Updated Mar 4, 2018

Italy's election: Berlusconi, Five Star and lots of question marks

A political rally in front of the Colosseum. Photo: Filippo Monteforte / AFP / Getty Images

Italians are casting their ballots today in an election that could sweep in a right-wing populist government, result in a band-aid coalition of centrists, or prove so inconclusive that they have to do it all over again later this year.

The bottom line: This has been an ugly election cycle, driven by anti-immigrant sentiment and frustration with the state of Italy’s economy and political system. With no party expected to win a majority of seats, it may be some time before it's clear who the real winners are.

Breaking it down

  • A right-wing coalition led by former Prime Minister Silvio Berlusconi leads the polls but is unlikely to win a majority, and Berlusconi is barred from office due to a tax fraud conviction. Complicating matters, nearly half of the coalition’s likely voters are expected to support the fiercely anti-immigrant Northern League.
  • The biggest single party is the anti-establishment Five Star Movement, led by 31-year-old Luigi Di Maio, which also rails against immigration.
  • A center-left bloc led by former Prime Minister Matteo Renzi is swimming against the tide in the current political climate.
  • Meanwhile, a new mixed voting system makes predicting the outcome even more difficult.

The current polls

Via the Economist’s tracker:

  • Right wing (Berlusconi): 37.1%
  • Center-left (Renzi): 27.5%
  • Five Star (Di Maio): 27.3%

Under the new system, 40% of the overall vote is needed for a parliamentary majority.

Three possible outcomes

  • Back to square one: The Economist maps out a scenario where a lot happens, and little changes.
    • “The likeliest result is a messy stalemate, in which nobody can form a government alone and many players have a veto. It may then be up to the president, Sergio Mattarella, to pick a compromise candidate. Italy’s current prime minister, the urbane Paolo Gentiloni, may yet re-emerge as the only man acceptable to enough factions to stitch together a new government.”
  • Grand coalition: Berlusconi's bloc could join up with the center-left to form a centrist coalition, though it’s unclear who would serve as Prime Minister and how big a role Berlusconi would play.
  • Right turn: Here’s a scenario that would terrify leaders around Europe: Five Star joins with the Northern League to form a government of the far right. Five Star has long been resistant to joining a coalition, but are now changing their tune slightly under di Maio.

The European picture

As James McBride of the Council on Foreign Relations notes, Italy will be the third-largest E.U. economy after Brexit, and could be a long-term drag on Brussels if it can’t sort out its finances.

Two other worries: Euroskepticism is a driving factor in this election, putting further European integration in doubt, and all three of the leading right-of-center parties have an uncomfortably close relationship with Russia.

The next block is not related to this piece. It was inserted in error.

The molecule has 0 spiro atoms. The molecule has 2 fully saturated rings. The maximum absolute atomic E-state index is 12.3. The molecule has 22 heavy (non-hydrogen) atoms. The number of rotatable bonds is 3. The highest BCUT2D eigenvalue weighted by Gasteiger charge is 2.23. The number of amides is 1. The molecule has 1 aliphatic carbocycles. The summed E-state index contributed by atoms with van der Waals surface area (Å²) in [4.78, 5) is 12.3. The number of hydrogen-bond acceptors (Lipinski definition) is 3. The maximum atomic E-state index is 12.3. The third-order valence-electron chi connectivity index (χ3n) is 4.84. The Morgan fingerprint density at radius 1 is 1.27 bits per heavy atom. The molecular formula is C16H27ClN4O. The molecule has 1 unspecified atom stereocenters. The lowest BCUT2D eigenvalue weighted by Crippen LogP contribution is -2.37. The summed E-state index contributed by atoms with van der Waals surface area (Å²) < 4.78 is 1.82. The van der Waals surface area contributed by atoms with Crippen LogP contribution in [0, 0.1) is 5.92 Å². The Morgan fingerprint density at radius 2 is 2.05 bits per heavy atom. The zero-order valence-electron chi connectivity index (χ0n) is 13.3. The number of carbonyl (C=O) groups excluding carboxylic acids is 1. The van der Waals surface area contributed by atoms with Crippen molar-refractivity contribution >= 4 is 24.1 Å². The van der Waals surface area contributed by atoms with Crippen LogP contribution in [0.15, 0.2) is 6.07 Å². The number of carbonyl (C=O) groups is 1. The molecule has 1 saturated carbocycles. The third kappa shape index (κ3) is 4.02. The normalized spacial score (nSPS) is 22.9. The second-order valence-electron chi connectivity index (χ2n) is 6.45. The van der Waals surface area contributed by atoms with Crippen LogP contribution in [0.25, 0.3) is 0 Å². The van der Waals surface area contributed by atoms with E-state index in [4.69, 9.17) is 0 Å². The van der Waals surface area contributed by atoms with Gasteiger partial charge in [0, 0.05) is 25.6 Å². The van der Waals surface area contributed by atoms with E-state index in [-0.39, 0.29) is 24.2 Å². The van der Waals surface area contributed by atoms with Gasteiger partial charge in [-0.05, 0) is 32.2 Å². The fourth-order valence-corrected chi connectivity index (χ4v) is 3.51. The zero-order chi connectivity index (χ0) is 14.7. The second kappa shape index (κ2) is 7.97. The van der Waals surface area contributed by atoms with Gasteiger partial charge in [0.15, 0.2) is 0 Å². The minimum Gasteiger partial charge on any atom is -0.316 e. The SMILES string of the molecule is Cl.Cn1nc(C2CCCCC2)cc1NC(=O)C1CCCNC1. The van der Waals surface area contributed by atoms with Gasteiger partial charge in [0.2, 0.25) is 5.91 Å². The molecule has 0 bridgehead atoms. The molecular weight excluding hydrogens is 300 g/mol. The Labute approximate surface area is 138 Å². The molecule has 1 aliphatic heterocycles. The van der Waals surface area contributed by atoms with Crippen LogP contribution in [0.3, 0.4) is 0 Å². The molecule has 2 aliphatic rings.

The Berlusconi factor

The Washington Post has mapped out why Berlusconi, best remembered abroad for sex scandals and financial crises, can be viewed as a figure of stability:

  • “In the past 30 years, there have been 13 different prime ministers in the country.” Berlusconi, who led Italy for 9 of those years, is the only P.M. to have served a full term.
  • Compare: “In the past 30 years, there have been just three German chancellors, five French presidents and six British prime ministers.”

Go deeper: Berlusconi is back

Smart takes

  • "The upcoming general election will be a major test for both Italy and for Europe. Given the many crucial decisions the EU is facing in 2018, Europe cannot afford a euroskeptic, anti-trade, and pro-Kremlin government in Rome,” writes Erik Brattberg of the Carnegie Endowment.
  • The election will be “closely watched on both sides of the Atlantic … as bellwether of the rise of populism in the democratic world. It will be in part a key test of the Italian political system and how it evolves with a likely new conservative government coalition," writes Louis Golino of the Atlantic Council.
  • "When Emmanuel Macron won the French presidency last year, European elites were comforted after twelve months of Trump, Brexit, and a seemingly unstoppable populist global backlash — including against the EU. Now, Italy’s upcoming general election is beginning to shake that new-found confidence," writes Jonas Parello-Plesner of the Hudson Institute.
  • "Barring a severe economic shock — unlikely in the current benign environment — Italy seems likely to go on muddling through without either taking decisive reform steps or falling into the abyss," writes Paul Taylor of Politico.

Go deeper: More perspectives in a great roundup from Carnegie

Go deeper